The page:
The aptly named suburb of Pleasant Prairie wraps itself tightly around the southern end of Kenosha. It takes just a few minutes to drive here from the centre of the city. The transition from the boarded-up shops of downtown to the neatly manicured lawns and wide open spaces is jarring.
It may be quiet today, but this unassuming idyll has the gaze of a thousand pollsters fixed upon it. Suburbs like this, in crucial swing states like Wisconsin, have become a key battleground in this year’s presidential election.
The violent protests in Kenosha last month, sparked by the police shooting of Jacob Blake, coincided with a decisive shift in Donald Trump’s campaign to focus on law and order. The president used the rubble-strewn streets as a backdrop for his new message: Without him, chaos would reign, he argued.
And yet, even after weeks of focused messaging, after the violent scenes in Kenosha, and his marquee visit, there is little sign that the message is breaking through in suburbia.
“There’s nothing he can do to fix the problem,” says Nicole O’Doniel, a 35-year-old mother who grew up in Pleasant Prairie and recently purchased a home there.
“I can’t look at his message and think it’s going to be positive after the last four years. I don’t want to repeat that. I’d rather give somebody else a chance. You know, I can’t see it being worse.”
The protests that followed the shooting of Mr Blake shook Kenosha and its surrounds. After days of clashes between police and demonstrators, marked by looting and destruction, an armed vigilante from out of town shot two protesters to death.
The killings were tragedy piled upon tragedy. Local leaders asked Mr Trump not to visit in order to give the city time to heal. But the president has come to see the kind of destruction and civil strife in places like Kenosha and across the country in Portland as central to his campaign.
“To stop the political violence, we must also confront the radical ideology that includes this violence,” he said at a roundtable discussion on community safety during his visit.
The suburbs of Kenosha were a necessary target for the president’s campaign. Mr Trump won all four of Pleasant Prairie’s voting precincts in 2016, and took the county overall by fewer than 250 votes. But the Democrats made sweeping gains in suburban areas in the 2018 midterms. Today, Mr Biden is outperforming Hillary Clinton in the same areas, and outpolling Trump with suburban women by two to one.
For Mr Trump to aim his message at suburbs that may have been impacted by the violence made sense, and it struck a chord with some. Dan Cox, a 56-year-old plumber, travelled from the small town of Libertyville, some 30 miles south of Kenosha, to show his support during Trump’s visit on Tuesday.
“Currently there seems to be a lot of downplaying of what’s happening in places like Kenosha. What I’m seeing here is not protesting. It is violence, it is mayhem. It is burning and looting,” he said.
But although Trump’s messaging is finding a sympathetic ear among his supporters, there is little evidence that it is reversing the momentum he has lost since 2016. A number of polls taken after the Kenosha unrest and released this week tell the same story.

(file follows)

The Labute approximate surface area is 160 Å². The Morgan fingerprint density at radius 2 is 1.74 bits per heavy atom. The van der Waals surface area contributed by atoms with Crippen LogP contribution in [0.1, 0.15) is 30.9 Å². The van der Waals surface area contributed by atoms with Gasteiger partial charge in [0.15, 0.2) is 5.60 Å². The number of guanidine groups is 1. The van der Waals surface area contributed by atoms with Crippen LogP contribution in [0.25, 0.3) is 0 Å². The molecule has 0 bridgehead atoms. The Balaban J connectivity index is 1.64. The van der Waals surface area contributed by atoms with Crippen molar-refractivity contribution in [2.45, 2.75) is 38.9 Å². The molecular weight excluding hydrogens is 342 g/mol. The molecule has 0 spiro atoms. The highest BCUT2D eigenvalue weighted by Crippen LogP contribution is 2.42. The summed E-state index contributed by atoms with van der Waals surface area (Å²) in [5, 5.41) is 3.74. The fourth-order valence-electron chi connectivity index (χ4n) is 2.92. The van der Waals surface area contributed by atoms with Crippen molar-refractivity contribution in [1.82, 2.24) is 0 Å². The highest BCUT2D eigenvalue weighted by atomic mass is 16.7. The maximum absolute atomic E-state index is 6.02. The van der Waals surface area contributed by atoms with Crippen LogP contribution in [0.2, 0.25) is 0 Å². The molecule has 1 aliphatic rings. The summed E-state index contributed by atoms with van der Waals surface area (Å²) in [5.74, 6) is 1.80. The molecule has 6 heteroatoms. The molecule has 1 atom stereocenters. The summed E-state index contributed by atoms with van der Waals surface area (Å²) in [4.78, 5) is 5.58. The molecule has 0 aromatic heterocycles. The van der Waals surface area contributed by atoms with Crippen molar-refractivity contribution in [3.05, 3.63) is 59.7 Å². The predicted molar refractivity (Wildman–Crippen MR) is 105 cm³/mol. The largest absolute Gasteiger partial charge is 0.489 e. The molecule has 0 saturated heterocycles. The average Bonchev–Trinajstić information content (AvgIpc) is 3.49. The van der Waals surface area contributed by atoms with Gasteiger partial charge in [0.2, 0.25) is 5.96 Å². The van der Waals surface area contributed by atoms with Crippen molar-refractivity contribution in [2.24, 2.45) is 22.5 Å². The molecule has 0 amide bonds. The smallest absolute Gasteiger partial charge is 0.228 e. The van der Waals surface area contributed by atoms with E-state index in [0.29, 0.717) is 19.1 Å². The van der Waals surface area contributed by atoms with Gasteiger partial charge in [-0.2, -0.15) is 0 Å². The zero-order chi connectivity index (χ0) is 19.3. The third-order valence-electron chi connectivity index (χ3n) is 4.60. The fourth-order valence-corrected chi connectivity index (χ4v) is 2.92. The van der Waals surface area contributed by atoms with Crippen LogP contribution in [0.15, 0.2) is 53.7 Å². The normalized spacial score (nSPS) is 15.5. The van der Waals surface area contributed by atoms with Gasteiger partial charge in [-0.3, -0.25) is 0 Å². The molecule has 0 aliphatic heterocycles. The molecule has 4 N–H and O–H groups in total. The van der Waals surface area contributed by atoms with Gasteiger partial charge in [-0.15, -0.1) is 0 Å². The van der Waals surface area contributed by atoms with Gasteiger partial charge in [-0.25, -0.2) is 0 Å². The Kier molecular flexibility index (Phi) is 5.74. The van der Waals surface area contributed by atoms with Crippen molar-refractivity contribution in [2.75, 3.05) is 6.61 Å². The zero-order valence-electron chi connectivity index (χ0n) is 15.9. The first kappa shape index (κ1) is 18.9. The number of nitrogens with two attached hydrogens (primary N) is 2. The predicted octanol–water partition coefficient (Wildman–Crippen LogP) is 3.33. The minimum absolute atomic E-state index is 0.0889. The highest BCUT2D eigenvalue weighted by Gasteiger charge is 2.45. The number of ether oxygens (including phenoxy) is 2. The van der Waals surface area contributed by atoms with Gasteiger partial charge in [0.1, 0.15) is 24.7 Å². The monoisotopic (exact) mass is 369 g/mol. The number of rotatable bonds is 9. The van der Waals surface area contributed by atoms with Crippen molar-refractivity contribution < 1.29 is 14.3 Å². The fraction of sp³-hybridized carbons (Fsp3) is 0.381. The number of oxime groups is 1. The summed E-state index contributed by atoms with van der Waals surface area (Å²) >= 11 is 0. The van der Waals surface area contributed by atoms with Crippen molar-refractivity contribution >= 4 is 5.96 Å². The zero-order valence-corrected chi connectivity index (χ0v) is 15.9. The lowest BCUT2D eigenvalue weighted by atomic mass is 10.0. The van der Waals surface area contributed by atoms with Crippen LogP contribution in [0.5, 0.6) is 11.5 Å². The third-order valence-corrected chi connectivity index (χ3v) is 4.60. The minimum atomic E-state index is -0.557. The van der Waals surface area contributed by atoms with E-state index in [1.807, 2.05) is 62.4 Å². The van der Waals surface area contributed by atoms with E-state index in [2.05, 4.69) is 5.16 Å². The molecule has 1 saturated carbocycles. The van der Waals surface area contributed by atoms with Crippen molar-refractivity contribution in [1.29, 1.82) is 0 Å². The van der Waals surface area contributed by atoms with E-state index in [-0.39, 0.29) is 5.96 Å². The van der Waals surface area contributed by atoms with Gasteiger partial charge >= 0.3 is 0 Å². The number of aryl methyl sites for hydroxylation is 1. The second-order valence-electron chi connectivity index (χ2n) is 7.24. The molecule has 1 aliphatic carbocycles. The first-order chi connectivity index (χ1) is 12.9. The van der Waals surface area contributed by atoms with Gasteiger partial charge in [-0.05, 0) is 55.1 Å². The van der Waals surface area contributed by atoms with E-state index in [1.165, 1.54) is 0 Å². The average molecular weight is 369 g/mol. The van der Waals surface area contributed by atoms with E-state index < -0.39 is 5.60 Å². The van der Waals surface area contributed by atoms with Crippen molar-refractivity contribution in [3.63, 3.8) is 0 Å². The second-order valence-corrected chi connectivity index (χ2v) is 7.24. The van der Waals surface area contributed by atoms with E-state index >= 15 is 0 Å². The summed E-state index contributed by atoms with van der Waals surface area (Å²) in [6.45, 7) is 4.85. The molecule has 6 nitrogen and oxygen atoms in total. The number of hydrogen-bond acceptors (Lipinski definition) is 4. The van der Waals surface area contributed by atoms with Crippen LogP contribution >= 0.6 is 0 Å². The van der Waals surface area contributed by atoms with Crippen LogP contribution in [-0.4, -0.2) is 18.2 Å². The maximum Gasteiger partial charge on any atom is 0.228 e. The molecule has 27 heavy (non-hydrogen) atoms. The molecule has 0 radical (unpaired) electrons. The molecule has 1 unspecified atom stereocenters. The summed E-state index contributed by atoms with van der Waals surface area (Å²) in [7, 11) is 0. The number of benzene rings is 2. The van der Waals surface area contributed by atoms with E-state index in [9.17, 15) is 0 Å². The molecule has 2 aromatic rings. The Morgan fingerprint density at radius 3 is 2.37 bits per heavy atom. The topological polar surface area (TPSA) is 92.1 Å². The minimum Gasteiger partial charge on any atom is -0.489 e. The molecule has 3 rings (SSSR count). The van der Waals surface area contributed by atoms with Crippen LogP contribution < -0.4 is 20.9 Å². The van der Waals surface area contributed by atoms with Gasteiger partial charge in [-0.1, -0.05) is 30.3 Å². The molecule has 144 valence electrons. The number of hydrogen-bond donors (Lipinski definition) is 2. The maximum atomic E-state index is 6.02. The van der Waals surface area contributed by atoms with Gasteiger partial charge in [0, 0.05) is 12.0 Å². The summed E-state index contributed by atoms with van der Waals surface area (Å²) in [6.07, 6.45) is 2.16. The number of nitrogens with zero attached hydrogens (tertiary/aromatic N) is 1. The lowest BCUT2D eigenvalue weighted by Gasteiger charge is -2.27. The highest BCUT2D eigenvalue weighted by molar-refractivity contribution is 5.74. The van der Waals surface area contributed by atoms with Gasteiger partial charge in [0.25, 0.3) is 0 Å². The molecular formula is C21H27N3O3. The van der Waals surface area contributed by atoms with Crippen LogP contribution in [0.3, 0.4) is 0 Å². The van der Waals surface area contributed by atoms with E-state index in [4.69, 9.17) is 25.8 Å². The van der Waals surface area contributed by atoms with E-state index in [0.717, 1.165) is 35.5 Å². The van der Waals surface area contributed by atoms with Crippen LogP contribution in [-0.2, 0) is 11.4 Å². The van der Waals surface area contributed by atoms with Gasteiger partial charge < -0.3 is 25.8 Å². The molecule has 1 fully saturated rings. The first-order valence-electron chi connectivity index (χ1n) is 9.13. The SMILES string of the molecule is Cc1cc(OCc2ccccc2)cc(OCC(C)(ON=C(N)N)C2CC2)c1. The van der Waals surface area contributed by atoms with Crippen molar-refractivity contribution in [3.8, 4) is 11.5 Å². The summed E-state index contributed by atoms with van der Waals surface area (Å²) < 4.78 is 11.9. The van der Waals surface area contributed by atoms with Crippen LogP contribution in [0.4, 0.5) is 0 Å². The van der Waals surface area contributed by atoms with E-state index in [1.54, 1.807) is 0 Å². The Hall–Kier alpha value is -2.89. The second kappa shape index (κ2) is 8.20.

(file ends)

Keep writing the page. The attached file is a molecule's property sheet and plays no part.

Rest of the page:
A Fox News poll of likely voters in Wisconsin found that Mr Biden was trusted over Mr Trump on policing and criminal justice by a margin of five points, 47 to 42.
A Quinnipiac University poll found that 50 per cent of likely voters said having Trump as president made them feel less safe, while 35 per cent said it made them feel more safe.
Undercutting the Trump campaign’s messaging even further, a nationwide Reuters poll found that most Americans do not see crime as a major concern. Just 8 per cent of Americans felt that crime was a top priority, and 62 per cent said crime was not increasing in their communities.
By contrast, a whopping 78 per cent were “very” or “somewhat” concerned about the coronavirus. That is a view reflected even here. Eighty-one-year-old Harry Kitzman lives in a suburb of neighbouring Racine, just 30 miles away, in a place called Mount Pleasant.
“He’s trying to bring attention away from the coronavirus,” he says through a mask as he enters a local Walmart. “He’s got blood on his hands. Tens of thousands of people have died needlessly. He has to go.”
Mr Kitzman opposes Trump even as he has tired of the protests for racial justice.
“It’s time to stop. If they are causing damage they should be prosecuted,” he says. But he adds: “I am 1000 per cent against Trump. He’s a mean vindictive man. He thinks he’s on his reality show.”
Former vice president Joe Biden touches down in Kenosha on Thursday to make an alternative pitch to Trump’s. Mr Biden has been critical of violent protests, but pitched himself as a healer.
“Vice President Biden will hold a community meeting in Kenosha to bring together Americans to heal and address the challenges we face,” his campaign said in a release.
Not everyone is excited for Biden, either.
“I don’t feel either of them are doing anything sincerely,” says Ms O’Doniel. “I think Kenosha needs to be focusing on rebuilding and not worrying about who is coming through town.
“It’s causing more division. Instead of coming together, they’re starting to bicker over the election stuff.”